ashen gray, the skin will be cold, moist, clammy, and the pupils of the eyes may be dilated (enlarged). Vital signs are usually normal but the casualty may have a weak pulse, together with rapid, shallow breathing. The body temperature may be below normal.
Treat the casualty as if the patient were in shock. Move the person to a cool or air-conditioned area. Loosen the clothing; apply cool wet cloths to the head, neck, groin, and ankles; and fan the casualty. Do not allow the person to become chilled. If they become chilled, cover with a light blanket and move to a warmer area. If the casualty is conscious, give a solution of 1 teaspoon of salt mixed in a quart of cool water. If the person vomits, do not give any more fluids. Transport the casualty to a medical facility as soon as possible.
Heat Stroke. - Sunstroke is more accurately called heat stroke because a person need not be exposed to the sun for the condition to develop. Heat stroke is a less common but far more serious condition than heat exhaustion because it carries a 20 percent mortality rate. The most important feature of heat stroke is the extremely high body temperature (105°F or 41°C) or higher. In heat stroke, the casualty's sweating mechanism breaks down and cannot eliminate excess body heat. If the body temperature rises too high, the brain, kidneys, and liver may be permanently damaged.
Sometimes the casualty may have preliminary symptoms such as headache, nausea, dizziness, or weakness. Breathing will be deep and rapid at first; later it will be shallow and almost absent. Usually the casualty will be flushed, very dry, and very hot. Pupils will be constricted (pinpointed) and the pulse will be fast and strong. Compare heat stroke symptoms with those of heat exhaustion. (See figure 13-18.)
Figure 13-18. - Symptoms of heat exhaustion and heat stroke.
When providing emergency treatment for heat stroke, keep in mind that if the casualty remains overheated, the more likely he/she will suffer irreversible body damage or death. Your main objective is to get the body temperature down as quickly as possible.
Move the casualty to the coolest possible place, and remove as much clothing as possible. Body heat can be reduced quickly by immersing the casualty in a cold water bath. If that is not possible, give the casualty a sponge bath by applying wet, cold towels to the entire body. Or you can expose him/her to a fan or air conditioner. If cold packs are available, place them under the arms, around the neck, at the ankles, and in the groin. If the casualty is conscious, give him/her cool water to drink. Do not give any hot drinks or stimulants.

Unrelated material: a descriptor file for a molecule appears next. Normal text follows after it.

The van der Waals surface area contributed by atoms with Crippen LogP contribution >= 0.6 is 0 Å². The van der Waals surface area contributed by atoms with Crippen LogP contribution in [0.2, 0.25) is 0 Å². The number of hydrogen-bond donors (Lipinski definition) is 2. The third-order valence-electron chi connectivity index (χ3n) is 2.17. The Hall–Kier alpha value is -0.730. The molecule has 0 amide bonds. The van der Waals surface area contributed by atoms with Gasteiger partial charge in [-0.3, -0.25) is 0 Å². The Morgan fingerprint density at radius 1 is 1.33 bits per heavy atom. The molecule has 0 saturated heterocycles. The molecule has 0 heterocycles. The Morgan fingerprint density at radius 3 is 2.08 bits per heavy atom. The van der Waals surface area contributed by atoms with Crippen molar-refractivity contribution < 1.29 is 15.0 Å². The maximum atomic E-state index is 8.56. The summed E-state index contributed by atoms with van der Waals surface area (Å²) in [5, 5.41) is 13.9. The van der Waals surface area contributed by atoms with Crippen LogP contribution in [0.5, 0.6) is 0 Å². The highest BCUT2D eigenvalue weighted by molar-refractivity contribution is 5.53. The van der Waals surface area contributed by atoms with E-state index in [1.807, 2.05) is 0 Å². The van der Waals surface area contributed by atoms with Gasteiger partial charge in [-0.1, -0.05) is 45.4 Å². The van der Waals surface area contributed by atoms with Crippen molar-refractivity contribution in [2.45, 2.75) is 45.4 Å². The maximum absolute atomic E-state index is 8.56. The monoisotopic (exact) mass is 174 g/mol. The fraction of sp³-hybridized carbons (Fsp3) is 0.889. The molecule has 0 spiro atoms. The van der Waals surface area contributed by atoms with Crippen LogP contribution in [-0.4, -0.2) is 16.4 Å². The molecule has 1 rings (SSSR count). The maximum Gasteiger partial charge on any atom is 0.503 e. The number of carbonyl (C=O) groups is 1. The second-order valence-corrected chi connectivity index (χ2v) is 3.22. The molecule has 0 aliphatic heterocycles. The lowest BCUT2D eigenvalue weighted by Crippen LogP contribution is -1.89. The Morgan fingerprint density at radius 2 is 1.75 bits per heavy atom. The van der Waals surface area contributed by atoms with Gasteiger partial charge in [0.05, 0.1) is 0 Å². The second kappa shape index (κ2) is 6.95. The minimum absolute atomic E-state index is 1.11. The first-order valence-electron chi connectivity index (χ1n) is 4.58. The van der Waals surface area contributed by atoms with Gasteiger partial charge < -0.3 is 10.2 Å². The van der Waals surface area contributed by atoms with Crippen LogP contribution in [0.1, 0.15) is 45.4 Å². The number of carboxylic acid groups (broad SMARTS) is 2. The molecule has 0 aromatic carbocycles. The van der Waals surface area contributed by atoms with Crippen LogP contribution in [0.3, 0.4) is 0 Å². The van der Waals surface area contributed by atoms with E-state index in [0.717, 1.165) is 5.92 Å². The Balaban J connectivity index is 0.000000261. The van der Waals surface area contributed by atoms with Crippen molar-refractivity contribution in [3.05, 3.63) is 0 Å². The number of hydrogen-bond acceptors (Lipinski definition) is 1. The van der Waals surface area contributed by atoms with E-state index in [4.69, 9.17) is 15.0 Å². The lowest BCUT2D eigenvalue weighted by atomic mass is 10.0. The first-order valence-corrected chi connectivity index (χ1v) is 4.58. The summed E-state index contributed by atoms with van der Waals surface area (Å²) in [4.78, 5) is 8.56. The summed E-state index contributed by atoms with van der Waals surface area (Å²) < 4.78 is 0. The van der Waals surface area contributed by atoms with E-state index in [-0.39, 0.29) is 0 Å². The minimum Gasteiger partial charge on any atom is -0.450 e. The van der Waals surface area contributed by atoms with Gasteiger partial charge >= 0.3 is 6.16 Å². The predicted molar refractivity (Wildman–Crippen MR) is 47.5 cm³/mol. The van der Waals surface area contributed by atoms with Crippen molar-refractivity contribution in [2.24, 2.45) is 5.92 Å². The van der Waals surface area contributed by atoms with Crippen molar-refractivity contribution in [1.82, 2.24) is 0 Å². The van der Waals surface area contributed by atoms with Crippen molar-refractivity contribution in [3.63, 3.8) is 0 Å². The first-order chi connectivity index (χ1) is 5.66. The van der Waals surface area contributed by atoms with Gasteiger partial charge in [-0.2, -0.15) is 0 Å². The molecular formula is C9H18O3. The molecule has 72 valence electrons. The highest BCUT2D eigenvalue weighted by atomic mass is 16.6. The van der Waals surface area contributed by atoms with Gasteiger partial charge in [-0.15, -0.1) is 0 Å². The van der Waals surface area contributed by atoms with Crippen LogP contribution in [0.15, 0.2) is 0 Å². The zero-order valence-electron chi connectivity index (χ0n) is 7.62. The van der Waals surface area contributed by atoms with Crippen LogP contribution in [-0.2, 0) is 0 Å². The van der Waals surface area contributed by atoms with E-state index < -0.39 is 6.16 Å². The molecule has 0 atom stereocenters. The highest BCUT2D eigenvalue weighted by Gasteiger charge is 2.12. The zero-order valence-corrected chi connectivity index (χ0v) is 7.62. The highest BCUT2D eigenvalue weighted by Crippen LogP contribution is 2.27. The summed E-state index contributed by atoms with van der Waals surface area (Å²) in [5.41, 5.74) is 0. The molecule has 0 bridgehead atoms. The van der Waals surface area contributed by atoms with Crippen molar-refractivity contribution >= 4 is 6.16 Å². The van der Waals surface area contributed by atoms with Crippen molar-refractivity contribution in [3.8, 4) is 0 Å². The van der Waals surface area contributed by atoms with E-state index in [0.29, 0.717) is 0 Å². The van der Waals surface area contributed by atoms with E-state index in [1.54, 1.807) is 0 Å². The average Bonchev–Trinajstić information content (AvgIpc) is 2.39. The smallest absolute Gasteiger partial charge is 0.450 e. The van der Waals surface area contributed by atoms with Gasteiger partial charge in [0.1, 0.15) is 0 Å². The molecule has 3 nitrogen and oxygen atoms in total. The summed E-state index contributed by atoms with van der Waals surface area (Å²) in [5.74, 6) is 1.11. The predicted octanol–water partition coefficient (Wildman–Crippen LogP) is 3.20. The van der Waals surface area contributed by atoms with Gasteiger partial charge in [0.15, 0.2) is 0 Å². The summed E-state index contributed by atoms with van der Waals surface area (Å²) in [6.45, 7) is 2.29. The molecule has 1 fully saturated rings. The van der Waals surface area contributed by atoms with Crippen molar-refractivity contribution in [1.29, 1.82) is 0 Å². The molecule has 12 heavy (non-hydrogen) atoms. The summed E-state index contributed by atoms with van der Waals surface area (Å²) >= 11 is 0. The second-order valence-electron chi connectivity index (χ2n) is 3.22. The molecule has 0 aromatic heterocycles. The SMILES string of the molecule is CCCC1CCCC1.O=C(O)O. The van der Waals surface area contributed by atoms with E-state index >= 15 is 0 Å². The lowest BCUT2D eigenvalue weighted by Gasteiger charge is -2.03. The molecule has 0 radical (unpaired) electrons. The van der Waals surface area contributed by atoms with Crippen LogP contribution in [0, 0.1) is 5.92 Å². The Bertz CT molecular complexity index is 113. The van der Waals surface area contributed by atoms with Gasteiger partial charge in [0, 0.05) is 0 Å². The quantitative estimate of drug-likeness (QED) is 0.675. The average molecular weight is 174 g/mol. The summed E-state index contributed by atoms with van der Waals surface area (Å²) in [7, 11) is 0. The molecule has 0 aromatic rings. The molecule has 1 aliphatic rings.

Because of the seriousness of heat stroke, it is important to get the casualty to a medical facility as soon as possible. Continue the cooling measures during transportation.
When the body is subjected to severely cold temperatures, the blood vessels constrict and body heat is gradually lost. As the body temperature drops, tissues are easily damaged or destroyed.
All cold weather injuries are similar, varying only in the degree of injury to tissues. The extent of injury depends on such factors as wind speed, temperature, type and duration of exposure, and humidity. Freezing of tissue accelerates with wind, humidity, or a combination of the two.
Fatigue, smoking, drugs, alcoholic beverages, emotional stress, dehydration, and the presence of other injuries intensify the harmful effects of the cold. In cold weather, wounds bleed easily because the low temperatures keep the blood from clotting; increased bleeding increases the likelihood of shock.
General cooling of the whole body is caused by continued exposure to low or rapidly falling temperatures, cold moisture, snow, or ice. Even though well protected by clothing, a person exposed to low temperatures for an extended period may suffer ill effects because cold temperatures affect the body systems slowly, almost without notice. As the body cools, the casualty goes through several stages of progressive discomfort and disability. The first symptom is shivering, the body's attempt to generate heat by repeated contractions of surface muscles. This